I have no idea why I chose to use a pseudonym when the intent was to post it here anyway… but I did.  I’d like to hear your thoughts before I post replies form others.

 

Liberate Beer Sales in PA (from Sheetz)


You may have read my previous post about beer sales at Sheetz, this is a continuation of sorts.  I received an email from them today that I felt that I should pass along.

Here it is…

Liberate Beer sales in PA

Hey Sheetz fans!

Beer - Locked UpSheetz is participating in a state-wide initiative in Pennsylvania to change laws on alcohol sales in the state. These laws have been on the books since the 1930’s and we think it’s high time they be updated! Join us in this effort by signing our petition at www.freemybeer.com or looking out for people who will be positioned at some of our PA stores collecting signatures over the next few weeks.

Customer convenience and freedom to purchase beer in grocery and convenience stores is something that people enjoy in most other states across the US. In fact, in May 2009, Pennsylvania’s shoppers indicated by an overwhelming majority (70%) that they wanted to be able to make beer purchases like the rest of the country. So we are asking, why not?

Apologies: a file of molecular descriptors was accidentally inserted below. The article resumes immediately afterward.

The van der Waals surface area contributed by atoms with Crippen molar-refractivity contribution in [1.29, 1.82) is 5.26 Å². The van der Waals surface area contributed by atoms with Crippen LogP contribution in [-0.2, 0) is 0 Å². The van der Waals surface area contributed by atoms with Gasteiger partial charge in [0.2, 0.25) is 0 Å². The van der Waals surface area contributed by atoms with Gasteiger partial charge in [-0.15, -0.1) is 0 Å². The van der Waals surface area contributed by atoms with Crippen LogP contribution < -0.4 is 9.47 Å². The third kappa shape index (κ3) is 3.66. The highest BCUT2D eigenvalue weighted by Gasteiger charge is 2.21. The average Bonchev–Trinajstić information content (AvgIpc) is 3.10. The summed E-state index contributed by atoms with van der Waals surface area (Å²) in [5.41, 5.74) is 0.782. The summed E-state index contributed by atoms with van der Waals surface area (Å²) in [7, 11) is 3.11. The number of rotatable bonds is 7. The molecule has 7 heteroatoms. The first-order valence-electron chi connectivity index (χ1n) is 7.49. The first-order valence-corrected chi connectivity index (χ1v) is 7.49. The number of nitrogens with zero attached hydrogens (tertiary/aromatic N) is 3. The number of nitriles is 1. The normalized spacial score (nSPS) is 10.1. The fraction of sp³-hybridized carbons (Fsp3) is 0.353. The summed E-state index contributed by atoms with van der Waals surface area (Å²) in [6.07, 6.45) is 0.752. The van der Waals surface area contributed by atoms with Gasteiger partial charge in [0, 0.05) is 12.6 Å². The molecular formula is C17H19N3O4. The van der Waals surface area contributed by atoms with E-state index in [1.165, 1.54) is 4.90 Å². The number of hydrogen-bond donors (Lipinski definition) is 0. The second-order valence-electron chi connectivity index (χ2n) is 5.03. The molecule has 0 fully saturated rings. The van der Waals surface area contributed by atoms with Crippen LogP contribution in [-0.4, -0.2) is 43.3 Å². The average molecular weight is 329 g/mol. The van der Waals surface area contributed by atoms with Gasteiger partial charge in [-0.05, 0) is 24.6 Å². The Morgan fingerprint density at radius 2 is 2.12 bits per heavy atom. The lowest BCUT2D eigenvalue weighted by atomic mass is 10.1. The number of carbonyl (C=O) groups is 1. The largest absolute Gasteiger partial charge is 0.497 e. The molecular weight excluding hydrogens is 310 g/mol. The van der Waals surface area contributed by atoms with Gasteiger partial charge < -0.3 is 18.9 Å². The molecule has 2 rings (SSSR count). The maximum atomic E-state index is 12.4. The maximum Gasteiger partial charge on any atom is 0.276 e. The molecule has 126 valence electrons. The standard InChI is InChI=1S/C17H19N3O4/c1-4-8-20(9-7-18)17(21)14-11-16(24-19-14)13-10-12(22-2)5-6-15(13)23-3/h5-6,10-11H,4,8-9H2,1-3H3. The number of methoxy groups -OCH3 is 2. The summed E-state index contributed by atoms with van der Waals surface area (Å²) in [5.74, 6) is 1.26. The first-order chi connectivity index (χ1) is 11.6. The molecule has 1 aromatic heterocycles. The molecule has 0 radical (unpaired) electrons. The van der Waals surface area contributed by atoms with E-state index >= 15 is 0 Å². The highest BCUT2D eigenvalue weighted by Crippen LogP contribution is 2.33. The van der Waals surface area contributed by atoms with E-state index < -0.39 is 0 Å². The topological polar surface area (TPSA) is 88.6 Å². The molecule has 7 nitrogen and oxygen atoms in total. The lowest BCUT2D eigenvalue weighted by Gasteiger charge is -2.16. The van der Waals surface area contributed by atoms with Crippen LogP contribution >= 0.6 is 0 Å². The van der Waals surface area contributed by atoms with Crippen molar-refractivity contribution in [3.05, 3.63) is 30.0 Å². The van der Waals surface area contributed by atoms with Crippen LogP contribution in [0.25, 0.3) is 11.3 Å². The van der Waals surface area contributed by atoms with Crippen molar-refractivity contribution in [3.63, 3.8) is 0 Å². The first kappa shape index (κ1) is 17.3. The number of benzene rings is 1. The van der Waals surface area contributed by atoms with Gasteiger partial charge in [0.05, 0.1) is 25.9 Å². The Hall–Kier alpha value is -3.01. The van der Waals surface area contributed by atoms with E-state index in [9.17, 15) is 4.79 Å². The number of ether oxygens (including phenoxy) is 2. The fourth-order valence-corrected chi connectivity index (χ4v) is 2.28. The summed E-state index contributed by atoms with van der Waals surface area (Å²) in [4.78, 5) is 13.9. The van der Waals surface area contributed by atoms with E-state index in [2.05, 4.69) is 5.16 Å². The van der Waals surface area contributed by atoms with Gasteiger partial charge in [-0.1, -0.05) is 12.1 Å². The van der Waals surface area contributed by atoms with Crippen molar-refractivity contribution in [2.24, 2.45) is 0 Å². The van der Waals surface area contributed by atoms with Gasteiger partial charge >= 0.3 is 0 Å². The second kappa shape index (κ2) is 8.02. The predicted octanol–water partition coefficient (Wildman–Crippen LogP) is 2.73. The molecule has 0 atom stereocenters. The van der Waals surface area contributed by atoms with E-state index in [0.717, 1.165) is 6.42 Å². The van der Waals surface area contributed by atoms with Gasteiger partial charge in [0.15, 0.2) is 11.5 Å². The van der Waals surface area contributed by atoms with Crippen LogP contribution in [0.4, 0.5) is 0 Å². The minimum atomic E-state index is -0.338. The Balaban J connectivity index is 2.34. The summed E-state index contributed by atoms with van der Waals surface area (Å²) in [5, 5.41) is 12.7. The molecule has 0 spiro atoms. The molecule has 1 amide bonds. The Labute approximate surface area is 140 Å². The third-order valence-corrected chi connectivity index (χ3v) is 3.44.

We want to get as many signatures on petitions to help get legislators to hear what we’re saying and hear what their constituents want and change the law on beer sales.

Simply put, we already sell beer responsibly in 5 other states that allow us to and people can buy a six pack on their way home or while on vacation and it’s totally convenient. You should be able to have that freedom here in Pennsylvania too.

So we need your help. Go to the website and vote “YES” to beer sales or sign one of the petitions circulating at our stores. This will be a powerful way to achieve the end goal — you buying a six-pack in a convenience store!

You can help make it happen. Let’s do it!

Thank you,
The Sheetz Team

*Must be 21 or older to participate.

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Not that I’m an alcoholic or anything, but it’s ridiculous that we don’t operate like the surrounding states on this issue in 2009.

I signed the online petition & sent emails before, and yesterday in store I signed a paper petition.

The government shouldn’t have useless control over these types of issues.